Two studies [6][7] have provided long-term efficacy and safety data on lomitapide in patients with homozygous FH treated up to 5.9 years. Blom et al. [6], in an extension of the original study by Cuchel et al. [8], showed in 17 patients followed up for 5.1 years that lomitapide in a 40 mg dose reduced LDL-C by 45% with hepatic safety. The most important reported adverse events were diarrhea, nausea, dyspepsia and vomiting. Underberg et al. [7] showed in the LOWER-registry that the median lomitapide dose of 10 mg provided a sustained 33% reduction in LDL-C after 5.9 years. In those who remained on lomitapide therapy until the end of follow-up, LDL-C reduction was 45%, with 65.4% and 41.1% achieving an LDL-C < 100 mg/dL or <70 mg/dL, respectively. Treatment-related adverse events occurred in 54.6%, and 23.2% of patients, who discontinued the therapy due to that. Gastrointestinal and hepatic events occurred, respectively, in 13.5% and 15.1%. Overall, the studies reported consistent results demonstrating that lomitapide, when used in combination with other lipid-lowering therapies is effective in lowering LDL-C levels with an acceptable tolerability and safety profile [6][7].
    Ben-Omran et al. [40] evaluated the effects of lomitapide (mean dose 24.5 ± 4.3 mg/day; during 20.0 ± 2.9 months) in a case series of 11 pediatric homozygous FH patients, mean age 11.6 ± 1.1 years and 64% males, undergoing statin and or ezetimibe therapy. LDL-C was reduced by 58.4 ± 6.8% from a baseline of 419 ± 74.6 mg/dL. The most frequent adverse events were nausea, vomiting and diarrhea but were well tolerated. A phase III study (NCT04681170) is testing the efficacy and safety of lomitapide in pediatric homozygous FH patients aged 5–17 years old with a duration of up to 80 weeks.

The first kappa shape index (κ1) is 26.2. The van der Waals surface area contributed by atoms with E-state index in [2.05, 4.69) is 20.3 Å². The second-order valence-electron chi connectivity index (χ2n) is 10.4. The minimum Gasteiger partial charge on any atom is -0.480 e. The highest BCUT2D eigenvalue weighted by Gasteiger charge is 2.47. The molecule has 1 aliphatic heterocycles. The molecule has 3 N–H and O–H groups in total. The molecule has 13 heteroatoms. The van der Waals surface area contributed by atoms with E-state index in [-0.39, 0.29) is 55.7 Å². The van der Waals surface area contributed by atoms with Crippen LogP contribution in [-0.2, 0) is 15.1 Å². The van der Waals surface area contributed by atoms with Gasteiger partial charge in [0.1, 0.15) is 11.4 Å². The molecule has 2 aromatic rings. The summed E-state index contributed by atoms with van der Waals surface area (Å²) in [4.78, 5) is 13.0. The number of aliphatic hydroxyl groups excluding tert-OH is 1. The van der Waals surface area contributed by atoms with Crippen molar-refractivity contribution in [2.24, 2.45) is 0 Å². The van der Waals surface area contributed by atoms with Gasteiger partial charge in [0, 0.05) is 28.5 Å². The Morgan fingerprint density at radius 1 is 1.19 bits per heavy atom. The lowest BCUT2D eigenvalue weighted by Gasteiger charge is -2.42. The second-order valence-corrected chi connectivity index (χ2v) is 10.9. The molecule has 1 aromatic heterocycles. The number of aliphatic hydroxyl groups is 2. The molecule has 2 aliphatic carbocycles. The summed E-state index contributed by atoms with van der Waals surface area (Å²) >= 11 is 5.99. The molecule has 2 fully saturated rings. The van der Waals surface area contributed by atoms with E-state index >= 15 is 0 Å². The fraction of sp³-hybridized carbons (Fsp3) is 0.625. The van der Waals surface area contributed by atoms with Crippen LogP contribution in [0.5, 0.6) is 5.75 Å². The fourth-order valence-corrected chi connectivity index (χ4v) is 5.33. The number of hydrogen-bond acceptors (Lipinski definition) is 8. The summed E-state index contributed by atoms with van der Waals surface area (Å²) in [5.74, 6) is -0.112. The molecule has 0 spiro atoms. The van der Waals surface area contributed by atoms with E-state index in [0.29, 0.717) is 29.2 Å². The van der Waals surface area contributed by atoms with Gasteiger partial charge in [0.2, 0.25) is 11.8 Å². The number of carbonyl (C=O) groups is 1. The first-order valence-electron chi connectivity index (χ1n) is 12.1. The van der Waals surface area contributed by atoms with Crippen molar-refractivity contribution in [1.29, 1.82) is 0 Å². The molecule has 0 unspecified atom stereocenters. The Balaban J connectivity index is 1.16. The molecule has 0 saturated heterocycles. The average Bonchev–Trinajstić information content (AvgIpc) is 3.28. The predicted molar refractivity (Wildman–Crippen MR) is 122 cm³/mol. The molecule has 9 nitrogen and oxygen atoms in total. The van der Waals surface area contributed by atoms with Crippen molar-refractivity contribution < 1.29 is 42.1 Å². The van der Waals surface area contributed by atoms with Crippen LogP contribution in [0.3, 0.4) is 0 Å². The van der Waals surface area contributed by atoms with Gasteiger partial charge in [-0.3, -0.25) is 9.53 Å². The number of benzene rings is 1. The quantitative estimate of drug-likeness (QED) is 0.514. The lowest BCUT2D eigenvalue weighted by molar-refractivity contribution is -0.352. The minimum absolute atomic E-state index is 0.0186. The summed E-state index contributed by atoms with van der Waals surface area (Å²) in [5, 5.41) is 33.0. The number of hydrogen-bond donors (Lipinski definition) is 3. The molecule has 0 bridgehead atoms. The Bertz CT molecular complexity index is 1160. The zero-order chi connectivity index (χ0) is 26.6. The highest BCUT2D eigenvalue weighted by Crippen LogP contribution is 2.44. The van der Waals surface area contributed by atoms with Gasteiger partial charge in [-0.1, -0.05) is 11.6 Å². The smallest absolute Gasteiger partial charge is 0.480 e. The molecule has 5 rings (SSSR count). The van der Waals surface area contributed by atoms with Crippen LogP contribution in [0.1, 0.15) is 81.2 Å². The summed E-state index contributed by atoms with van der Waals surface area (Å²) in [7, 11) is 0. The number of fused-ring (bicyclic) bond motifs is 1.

6. Gene Therapies

    People affected by FH are ideal candidates for gene therapy, which is potentially the most definitive treatment for life. Possible gene therapies include CRISPR/Cas9 for heterozygous FH and viral vectors for homozygotes.
    The Clustered Regularly Interspaced Short Palindromic Repeat (CRISPR)-Associated System 9 (Cas9) or simply CRISPR/Cas9 is the most promising genome editing tool for model systems including animal zygotes and human cells. CRISPR/Cas9 has useful applications in genetic research and is a promising tool for clinical applications in treating genetic disorders [41].
    A recent in vivo animal study used a recombinant adeno-associated virus (AAV) vector carrying CRISPR/Cas9 gene editor (AAV-CRISPR/Cas9) and targeting an LDLR mutant mice model [42]. The mutant mice with loss of LDLR function exhibited severe atherosclerotic phenotypes when fed a high-fat diet. The AAV-CRISPR/Cas9-mediated gene editing partially corrected the point mutation in the LDLR gene expressed in hepatocytes and restored partial LDLR protein expression. The treatment significantly decreased total cholesterol, triglycerides, and LDL-c in the serum and, consequently, decreased the build-up of atherosclerotic plaques in the aorta. This finding shows that CRISPR/Cas9 is promising for the treatment of heterozygous FH.